2019 Three-Minute Thesis Competition
Thursday, November 14
Virginia Dare Room
Gabrielle Dailey – Chemistry and Biochemistry
Yoojin Chang – Psychology
Brown Biggers – Computer Science
Alyssa Bedrosian – Languages, Literatures, and Cultures
Shoroq Alkhattabi – Specialized Education Services
Elvis Foli – Kinesiology
Yener Ulus – Biology
Sheeba Dawood – Nanoscience
Kristof Cank – Chemistry and Biochemistry
Masahiro Yamada – Kinesiology
In the Three Minute Thesis (3MT) competition, graduate students convey the essence and importance of their master’s thesis or doctoral dissertation research in an engaging way to a non-specialist audience in just three minutes using one static Power Point slide.
UNCG’s 3MT competition is held each fall and is open to all currently enrolled master’s thesis or doctoral dissertation students. A panel of judges select the first place ($1,000) and second place ($500) winners. The audience selects the people’s choice winner, who is awarded $250. The first place winner will also have the opportunity to compete in a regional 3MT competition in the spring.
To view past 3MT winners, programs, and videos visit the Past 3MT page
The 3MT competition was developed by the University of Queensland, whose website provides the following history of the competition.
The idea for the 3MT competition came about at a time when the state of Queensland was suffering severe drought. To conserve water, residents were encouraged to time their showers, and many people had a three minute egg timer fixed to the wall in their bathroom. The then Dean of the UQ Graduate School, Emeritus Professor Alan Lawson, put two and two together and the idea for the 3MT competition was born.
The first 3MT competition was held at UQ in 2008 with 160 Higher Degree by Research students competing. In 2009 and 2010 the 3MT competition was promoted to other Australian and New Zealand universities and enthusiasm for the concept grew. Due to its adoption in numerous universities, a multi-national event was developed, and the Inaugural Trans-Tasman 3MT competition was held at UQ in 2010. Since 2011, the popularity of the competition has increased and 3MT competitions are now held in over 600 universities and institutions across 65 countries worldwide.
Fame and fortune
With prizes of $1000 for the winner, $500 for second, and $250 for the People’s Choice, the question is, why not participate? Moreover, the winner advances to a regional competition and a chance to compete on a larger stage.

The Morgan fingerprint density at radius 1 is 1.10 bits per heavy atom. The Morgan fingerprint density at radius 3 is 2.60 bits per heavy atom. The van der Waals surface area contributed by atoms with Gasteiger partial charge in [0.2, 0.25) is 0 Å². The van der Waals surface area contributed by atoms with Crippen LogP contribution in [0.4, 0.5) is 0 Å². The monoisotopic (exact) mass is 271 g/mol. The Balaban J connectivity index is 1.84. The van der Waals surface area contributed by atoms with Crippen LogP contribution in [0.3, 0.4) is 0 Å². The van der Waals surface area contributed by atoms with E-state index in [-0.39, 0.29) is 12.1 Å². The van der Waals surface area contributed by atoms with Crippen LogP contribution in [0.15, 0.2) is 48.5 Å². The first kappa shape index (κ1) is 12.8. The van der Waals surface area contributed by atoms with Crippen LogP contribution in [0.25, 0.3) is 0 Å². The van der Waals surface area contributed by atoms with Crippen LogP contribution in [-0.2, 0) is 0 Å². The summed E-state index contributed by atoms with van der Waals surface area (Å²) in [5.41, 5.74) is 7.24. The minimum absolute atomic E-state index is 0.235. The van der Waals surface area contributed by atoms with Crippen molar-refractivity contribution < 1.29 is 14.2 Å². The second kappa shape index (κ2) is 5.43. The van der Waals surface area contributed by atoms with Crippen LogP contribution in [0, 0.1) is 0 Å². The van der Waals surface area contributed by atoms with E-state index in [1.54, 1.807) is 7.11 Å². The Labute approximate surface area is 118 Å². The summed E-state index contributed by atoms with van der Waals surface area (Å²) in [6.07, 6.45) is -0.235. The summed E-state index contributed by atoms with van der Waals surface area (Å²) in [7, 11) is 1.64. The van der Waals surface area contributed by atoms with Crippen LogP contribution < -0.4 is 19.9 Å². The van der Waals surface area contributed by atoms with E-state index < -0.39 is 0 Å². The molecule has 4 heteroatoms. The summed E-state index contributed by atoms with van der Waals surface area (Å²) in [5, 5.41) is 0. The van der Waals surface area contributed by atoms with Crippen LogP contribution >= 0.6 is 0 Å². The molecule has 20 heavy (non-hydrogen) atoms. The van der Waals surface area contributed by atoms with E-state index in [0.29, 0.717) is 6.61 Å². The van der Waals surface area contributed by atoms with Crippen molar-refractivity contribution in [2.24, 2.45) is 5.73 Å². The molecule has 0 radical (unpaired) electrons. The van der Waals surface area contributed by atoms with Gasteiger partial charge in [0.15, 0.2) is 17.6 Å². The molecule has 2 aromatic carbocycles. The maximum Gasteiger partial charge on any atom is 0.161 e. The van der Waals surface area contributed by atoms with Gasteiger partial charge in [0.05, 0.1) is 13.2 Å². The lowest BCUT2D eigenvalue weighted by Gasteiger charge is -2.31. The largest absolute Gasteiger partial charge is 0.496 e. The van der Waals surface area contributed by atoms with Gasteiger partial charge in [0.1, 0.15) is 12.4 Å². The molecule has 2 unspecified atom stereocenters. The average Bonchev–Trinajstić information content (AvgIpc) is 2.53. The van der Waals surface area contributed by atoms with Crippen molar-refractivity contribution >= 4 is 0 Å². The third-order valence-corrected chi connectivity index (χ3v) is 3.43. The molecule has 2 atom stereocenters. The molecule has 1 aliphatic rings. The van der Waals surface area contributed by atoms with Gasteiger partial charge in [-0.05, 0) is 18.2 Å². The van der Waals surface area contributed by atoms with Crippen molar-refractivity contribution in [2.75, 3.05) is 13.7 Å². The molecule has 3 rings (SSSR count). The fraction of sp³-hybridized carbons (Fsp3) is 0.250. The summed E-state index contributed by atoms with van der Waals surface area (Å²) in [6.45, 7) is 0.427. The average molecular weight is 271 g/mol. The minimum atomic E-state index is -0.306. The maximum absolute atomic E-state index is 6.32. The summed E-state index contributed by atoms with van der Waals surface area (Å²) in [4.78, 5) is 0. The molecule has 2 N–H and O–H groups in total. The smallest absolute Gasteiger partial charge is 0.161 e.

Skills development for research candidates
Preparing and delivering a 3MT talk develops academic, presentation, and research communication skills, while emphasizing students’ ability to explain their research effectively in language appropriate to a non-specialist audience.
Building research culture throughout the campus
3MT provides a valuable opportunity for students to come together across disciplinary boundaries, get to know one another, and talk about their research in a supportive and fun environment.
Building external relations for the university
3MT is an excellent networking opportunity. Previous 3MT finalists have made connections that continue beyond the competition.
At every level of the competition each competitor will be assessed on the two judging criteria listed below. Please note that each criterion is equally weighted and has an emphasis on audience.
- Comprehension & Content: did the presentation help the audience understand the research?
- Engagement & Communication: did the oration make the audience want to know more?
- A single static PowerPoint slide is permitted (no slide transitions, animations or ‘movement’ of any description, the slide is to be presented from the beginning of the oration).
- No additional electronic media (e.g. sound and video files) are permitted.
- No additional props (e.g. costumes, musical instruments, laboratory equipment) are permitted.
- Presentations are limited to 3 minutes maximum and competitors exceeding 3 minutes are disqualified.
- Presentations are to be spoken word (e.g. no poems, raps or songs).
- Presentations are to commence from the stage.
- Presentations are considered to have commenced when a presenter starts the presentation through movement or speech.
- The decision of the adjudicating panel is final.
- The slide must contain the participant’s name and institutional affiliation.
- It is strongly recommended that you do not use an oversized slide. These are generally wider than the normal PowerPoint slide format and will appear with a white band at the top and bottom.
For examples of winning presentations from around the world, visit https://threeminutethesis.uq.edu.au/watch-3mt.